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Changes in agriculture

a mountain farm in the early twentieth century

A North Carolina mountain farm in the early twentieth century. This family grew tobacco for cash and dried fruit for consumption and to trade with neighbors. Courtesy of the North Carolina Collection, University of North Carolina at Chapel Hill.

In the 1850s, subsistence agriculture dominated the Southern Piedmont. Although a handful of large plantations dotted the region, most farmers worked small pieces of land, raising grains, vegetables, and animals to feed their family, and bartered with neighbors for most of the goods they could not produce themselves. On the eve of the Civil War, however, railroads began to enter this backcountry, making the land accessible for commercial agriculture and industry.

The Civil War, of course, abolished slavery, breaking up the large plantations into small plots, still owned by wealthy white families but now worked by African American and white sharecroppers. Crop liens, agreements in which farmers who needed land and credit to buy supplies worked property owned by planters who needed labor, transformed the agricultural economy. Merchants also gained power as a result of the liens, providing supplies and lines of credit to farmers in exchange for a share of their crops. Often, because the merchants charged high interest rates, farmers had no choice but to plant cash crops such as cotton and tobacco, shifting their focus from food to commercial production. As a result, farmers began to buy instead of grow more of the crops their families needed for survival, necessitating even further indebtedness to merchants. Fence laws, which kept farmers from allowing livestock to roam land that they did not own, and higher taxes further decreased the limited resources of small farmers and made them increasingly dependent on the market economy. When crop prices fell in the 1870s, 1880s, and 1890s, farmers plunged into deepening debt.

Survival strategies

Men gathered for wheat threshing

Men gathered for wheat threshing on a Chatham County, North Carolina farm in 1912. Wheat threshing, like corn shucking, required cooperation among neighbors. Courtesy of the North Carolina Collection, University of North Carolina at Chapel Hill. Courtesy of the North Carolina Collection, University of North Carolina at Chapel Hill.

Of course, not all farmers experienced this difficult period in the same way. Farmers who owned large tracts of land could subdivide it, rent pieces of it to others, and profit from the sharecropping system that others experienced more negatively. Families who owned their own small farms could remain more independent and fare better financially than sharecroppers. The changes in agriculture, however, touched all Piedmont farmers to one degree or another, gradually eroding the ability of farm families to remain on the land.

Farm families did not take these changes lying down; instead, they tried to work harder, barter with neighbors, and pull together to continue their familiar and independent rural lifestyle for as long as possible. Women and children increased their work in the fields to help their families tend more land for greater income. Communities bound themselves together through ties of kin, friendship, churchgoing, and social activity. Neighbors helped one another with farm work and when illness or hard times befell local families. Rural ties that had bound communities for generations remained strong, even as the power of merchants was pushing rural families to the financial breaking point.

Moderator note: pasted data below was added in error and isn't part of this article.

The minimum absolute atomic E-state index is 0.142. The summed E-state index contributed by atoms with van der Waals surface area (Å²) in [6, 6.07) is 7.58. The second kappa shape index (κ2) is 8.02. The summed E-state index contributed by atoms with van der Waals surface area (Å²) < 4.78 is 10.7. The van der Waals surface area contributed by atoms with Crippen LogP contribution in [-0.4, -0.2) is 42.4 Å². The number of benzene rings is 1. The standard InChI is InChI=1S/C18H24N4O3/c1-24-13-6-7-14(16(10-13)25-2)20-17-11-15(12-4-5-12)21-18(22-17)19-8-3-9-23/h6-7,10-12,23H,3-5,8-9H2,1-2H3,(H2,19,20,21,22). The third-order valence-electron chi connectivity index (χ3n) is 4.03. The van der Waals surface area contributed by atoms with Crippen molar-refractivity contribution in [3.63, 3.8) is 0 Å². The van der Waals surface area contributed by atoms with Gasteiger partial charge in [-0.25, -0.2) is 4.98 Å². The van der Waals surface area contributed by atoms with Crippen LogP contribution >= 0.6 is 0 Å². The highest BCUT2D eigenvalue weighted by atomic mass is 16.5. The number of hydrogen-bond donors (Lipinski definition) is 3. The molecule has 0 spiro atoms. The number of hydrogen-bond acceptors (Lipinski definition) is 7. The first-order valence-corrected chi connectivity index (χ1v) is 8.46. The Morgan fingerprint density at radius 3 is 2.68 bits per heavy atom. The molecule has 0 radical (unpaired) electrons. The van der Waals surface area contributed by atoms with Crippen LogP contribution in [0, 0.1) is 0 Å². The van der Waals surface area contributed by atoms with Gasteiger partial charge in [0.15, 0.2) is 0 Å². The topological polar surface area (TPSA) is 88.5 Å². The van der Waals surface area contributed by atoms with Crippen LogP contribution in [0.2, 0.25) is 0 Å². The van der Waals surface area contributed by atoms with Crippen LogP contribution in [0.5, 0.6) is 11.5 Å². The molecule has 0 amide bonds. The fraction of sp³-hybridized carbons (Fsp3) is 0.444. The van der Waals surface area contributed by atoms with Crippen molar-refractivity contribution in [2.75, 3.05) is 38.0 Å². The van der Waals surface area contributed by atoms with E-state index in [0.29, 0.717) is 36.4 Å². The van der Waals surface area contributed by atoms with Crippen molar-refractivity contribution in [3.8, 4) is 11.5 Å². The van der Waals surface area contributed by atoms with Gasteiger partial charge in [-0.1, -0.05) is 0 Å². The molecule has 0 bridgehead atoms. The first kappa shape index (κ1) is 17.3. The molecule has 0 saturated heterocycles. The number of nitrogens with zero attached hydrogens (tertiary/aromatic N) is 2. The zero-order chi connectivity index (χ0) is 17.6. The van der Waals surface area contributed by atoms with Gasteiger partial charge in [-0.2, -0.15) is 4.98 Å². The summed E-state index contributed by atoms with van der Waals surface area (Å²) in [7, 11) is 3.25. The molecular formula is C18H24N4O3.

From farm to factory

During these hard times for farm families, merchants experienced dramatic growth in their economic power. As they accumulated capital, many invested in the construction of textile mills that converted into yarn and cloth the cotton that was grown by their clients. In North Carolina, an average of six new mills were built every year between 1880 and 1900. By 1900, the state was home to 177 mills, the vast majority of which were located in the Piedmont. Mill owners often emphasized that their factories would provide work for the growing number of rural poor whites, failing to acknowledge that the same forces that were causing rural people’s economic hardships facilitated the accumulation of wealth and the construction of mills by entrepreneurs.

Farm families were drawn to factory work by the promise of a steady wage and their sometimes desperate desire to escape a future of poverty and debt. Labor recruiters often visited rural areas and convinced families to move to the mills for a chance at a better life. In other instances, friends or family members already working in the mills encouraged folks back home to take up factory labor. Some families tried to combine factory and farm work, laboring in the mills after the harvest and then returning to the land when it was time to sow again. For most families, however, the move to the mills marked an enduring break with rural life. Over time, they came to think of themselves as a distinct new class of “cotton mill people.”